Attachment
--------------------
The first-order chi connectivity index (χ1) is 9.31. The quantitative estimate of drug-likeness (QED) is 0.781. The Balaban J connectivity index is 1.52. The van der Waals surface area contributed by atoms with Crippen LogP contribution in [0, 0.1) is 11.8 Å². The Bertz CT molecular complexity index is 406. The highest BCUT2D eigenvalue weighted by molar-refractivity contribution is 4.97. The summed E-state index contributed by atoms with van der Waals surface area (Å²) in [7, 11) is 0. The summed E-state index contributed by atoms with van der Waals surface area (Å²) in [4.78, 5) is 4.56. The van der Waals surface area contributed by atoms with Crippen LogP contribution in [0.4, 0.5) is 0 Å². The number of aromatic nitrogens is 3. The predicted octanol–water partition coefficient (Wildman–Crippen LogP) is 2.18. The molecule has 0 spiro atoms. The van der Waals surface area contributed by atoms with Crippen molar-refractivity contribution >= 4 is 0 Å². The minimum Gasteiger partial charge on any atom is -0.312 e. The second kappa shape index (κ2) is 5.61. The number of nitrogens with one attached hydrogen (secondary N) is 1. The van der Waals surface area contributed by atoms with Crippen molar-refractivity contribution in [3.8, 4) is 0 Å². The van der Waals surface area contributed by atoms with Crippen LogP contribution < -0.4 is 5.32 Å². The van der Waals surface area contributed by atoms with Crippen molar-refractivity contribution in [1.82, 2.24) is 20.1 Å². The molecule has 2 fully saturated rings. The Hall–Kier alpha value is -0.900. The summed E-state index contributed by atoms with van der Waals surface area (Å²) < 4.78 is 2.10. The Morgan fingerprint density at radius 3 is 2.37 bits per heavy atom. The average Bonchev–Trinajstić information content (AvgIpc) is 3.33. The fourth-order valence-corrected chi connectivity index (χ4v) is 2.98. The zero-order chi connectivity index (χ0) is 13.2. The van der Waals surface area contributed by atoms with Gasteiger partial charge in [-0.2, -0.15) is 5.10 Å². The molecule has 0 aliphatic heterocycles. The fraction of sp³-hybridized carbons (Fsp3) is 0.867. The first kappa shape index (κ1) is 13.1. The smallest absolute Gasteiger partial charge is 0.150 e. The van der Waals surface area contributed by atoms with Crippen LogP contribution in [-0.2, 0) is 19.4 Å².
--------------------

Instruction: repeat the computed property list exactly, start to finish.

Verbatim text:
The first-order chi connectivity index (χ1) is 9.31. The quantitative estimate of drug-likeness (QED) is 0.781. The Balaban J connectivity index is 1.52. The van der Waals surface area contributed by atoms with Crippen LogP contribution in [0, 0.1) is 11.8 Å². The Bertz CT molecular complexity index is 406. The highest BCUT2D eigenvalue weighted by molar-refractivity contribution is 4.97. The summed E-state index contributed by atoms with van der Waals surface area (Å²) in [7, 11) is 0. The summed E-state index contributed by atoms with van der Waals surface area (Å²) in [4.78, 5) is 4.56. The van der Waals surface area contributed by atoms with Crippen LogP contribution in [0.4, 0.5) is 0 Å². The number of aromatic nitrogens is 3. The predicted octanol–water partition coefficient (Wildman–Crippen LogP) is 2.18. The molecule has 0 spiro atoms. The van der Waals surface area contributed by atoms with Crippen molar-refractivity contribution >= 4 is 0 Å². The minimum Gasteiger partial charge on any atom is -0.312 e. The second kappa shape index (κ2) is 5.61. The number of nitrogens with one attached hydrogen (secondary N) is 1. The van der Waals surface area contributed by atoms with Crippen molar-refractivity contribution in [3.8, 4) is 0 Å². The van der Waals surface area contributed by atoms with Crippen LogP contribution < -0.4 is 5.32 Å². The van der Waals surface area contributed by atoms with Crippen molar-refractivity contribution in [1.82, 2.24) is 20.1 Å². The molecule has 2 fully saturated rings. The Hall–Kier alpha value is -0.900. The summed E-state index contributed by atoms with van der Waals surface area (Å²) < 4.78 is 2.10. The Morgan fingerprint density at radius 3 is 2.37 bits per heavy atom. The average Bonchev–Trinajstić information content (AvgIpc) is 3.33. The fourth-order valence-corrected chi connectivity index (χ4v) is 2.98. The zero-order chi connectivity index (χ0) is 13.2. The van der Waals surface area contributed by atoms with Gasteiger partial charge in [-0.2, -0.15) is 5.10 Å². The molecule has 0 aliphatic heterocycles. The fraction of sp³-hybridized carbons (Fsp3) is 0.867. The first kappa shape index (κ1) is 13.1. The smallest absolute Gasteiger partial charge is 0.150 e. The van der Waals surface area contributed by atoms with Crippen LogP contribution in [-0.2, 0) is 19.4 Å².